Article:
A good time for bonds – Not james bond

Bonds are appropriate any time you cannot tolerate the short-term volatility of the stock market

Over recent months the Reserve Bank of Australia (RBA) has increased the cash rate by 50 basis points from 4.75% to 5.25%. For many people, this will not only affect their mortgage repayments, but also their return on Bonds and Hybrid

Securities listed on the ASX.

As interest rates rise, the market value of fixed Interest Rate Securities (Bonds and Hybrids) falls. This is a result of buyers moving away from issues at old rates and taking up new issues at the higher interest rates.
Current holders of fixed interest securities also tend to move out of their holdings seeking these new higher rates of return. Consequently as the demand for old fixed interest securities decreases and their supply increases, their market price tends to fall.

What Are Bonds?

A bond is a debt security, similar to an I.O.U. When you purchase a bond, you are lending money to a government, municipality, corporation, federal agency or other entity known as the issuer. In return for the loan, the issuer promises to pay you a specified rate of interest during the life of the bond and to repay the face value of the bond (the principal) when it “matures,” or comes due.

Among the types of bonds you can choose from are: U.S. government securities, municipal bonds, corporate bonds, mortgage and asset—backed securities, federal agency securities and foreign government bonds.

In the australian  market it is also similar to australian  rate securities

Of course, nobody would loan his or her hard-earned money for nothing. The issuer of a bond must pay the investor something extra for the privilege of using his or her money. This “extra” comes in the form of interest payments, which are made at a predetermined rate and schedule. The interest rate is often referred to as the coupon. The date on which the issuer has to repay the amount borrowed (known as face value) is called the maturity date. Bonds are known as fixed-income securities because you know the exact amount of cash you’ll get back if you hold the security until maturity.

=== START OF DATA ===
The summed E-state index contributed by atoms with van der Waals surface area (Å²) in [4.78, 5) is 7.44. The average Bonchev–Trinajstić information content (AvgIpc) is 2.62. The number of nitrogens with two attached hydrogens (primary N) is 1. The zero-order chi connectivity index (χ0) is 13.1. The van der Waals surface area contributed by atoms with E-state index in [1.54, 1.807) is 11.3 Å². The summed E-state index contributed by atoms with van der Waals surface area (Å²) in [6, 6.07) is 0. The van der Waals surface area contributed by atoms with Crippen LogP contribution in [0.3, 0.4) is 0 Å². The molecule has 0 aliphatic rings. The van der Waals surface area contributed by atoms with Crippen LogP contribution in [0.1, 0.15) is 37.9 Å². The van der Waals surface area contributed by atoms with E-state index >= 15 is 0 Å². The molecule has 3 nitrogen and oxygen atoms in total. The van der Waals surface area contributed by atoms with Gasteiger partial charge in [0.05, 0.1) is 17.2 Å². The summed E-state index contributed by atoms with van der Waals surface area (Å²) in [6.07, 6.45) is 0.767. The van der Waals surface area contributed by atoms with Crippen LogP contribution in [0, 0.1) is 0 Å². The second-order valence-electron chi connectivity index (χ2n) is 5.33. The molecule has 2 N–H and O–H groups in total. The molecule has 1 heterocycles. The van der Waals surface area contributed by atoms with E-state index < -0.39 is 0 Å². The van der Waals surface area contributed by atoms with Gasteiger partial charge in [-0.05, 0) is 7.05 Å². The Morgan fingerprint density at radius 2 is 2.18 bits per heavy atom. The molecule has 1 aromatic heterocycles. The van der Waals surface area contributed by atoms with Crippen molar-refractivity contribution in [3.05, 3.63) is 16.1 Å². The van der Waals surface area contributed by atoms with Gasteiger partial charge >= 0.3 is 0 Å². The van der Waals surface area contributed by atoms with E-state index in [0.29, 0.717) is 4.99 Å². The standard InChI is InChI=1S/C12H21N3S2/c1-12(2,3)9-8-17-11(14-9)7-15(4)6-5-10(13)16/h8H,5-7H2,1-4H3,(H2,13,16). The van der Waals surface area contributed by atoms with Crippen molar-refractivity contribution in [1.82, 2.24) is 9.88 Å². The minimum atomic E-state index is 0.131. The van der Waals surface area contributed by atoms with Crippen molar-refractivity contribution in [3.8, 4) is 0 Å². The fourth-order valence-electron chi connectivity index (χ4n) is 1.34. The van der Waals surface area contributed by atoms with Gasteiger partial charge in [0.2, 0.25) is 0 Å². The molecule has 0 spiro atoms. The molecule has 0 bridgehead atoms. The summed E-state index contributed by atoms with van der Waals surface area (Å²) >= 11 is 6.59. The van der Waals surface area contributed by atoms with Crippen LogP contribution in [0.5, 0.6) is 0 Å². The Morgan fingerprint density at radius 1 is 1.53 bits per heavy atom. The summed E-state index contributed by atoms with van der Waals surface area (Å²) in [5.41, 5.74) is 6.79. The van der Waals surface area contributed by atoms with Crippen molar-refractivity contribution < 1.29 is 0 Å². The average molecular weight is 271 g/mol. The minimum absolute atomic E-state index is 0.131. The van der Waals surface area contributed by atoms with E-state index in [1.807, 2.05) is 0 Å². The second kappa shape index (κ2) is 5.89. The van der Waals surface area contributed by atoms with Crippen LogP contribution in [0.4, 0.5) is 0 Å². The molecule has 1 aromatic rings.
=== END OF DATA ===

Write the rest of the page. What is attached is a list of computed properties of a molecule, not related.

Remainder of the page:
For example, say you buy a bond with a face value of $1,000, a coupon of 8%, and a maturity of 10 years. This means you’ll receive a total of $80 ($1,000*8%) of interest per year for the next 10 years. Actually, because most bonds pay interest semi-annually, you’ll receive two payments of $40 a year for 10 years. When the bond matures after a decade, you’ll get your $1,000 back.

Interest Rate Securities with a floating rate of return have the ability to buck this trend. By virtue of their yield calculation being made as a margin over a current market rate (generally the Bank Bill Swap Rate), their yield is free to move upwards in line with increased rates. These securities are listed on the ASX Interest Rate Market and are known as Floating Rate Notes.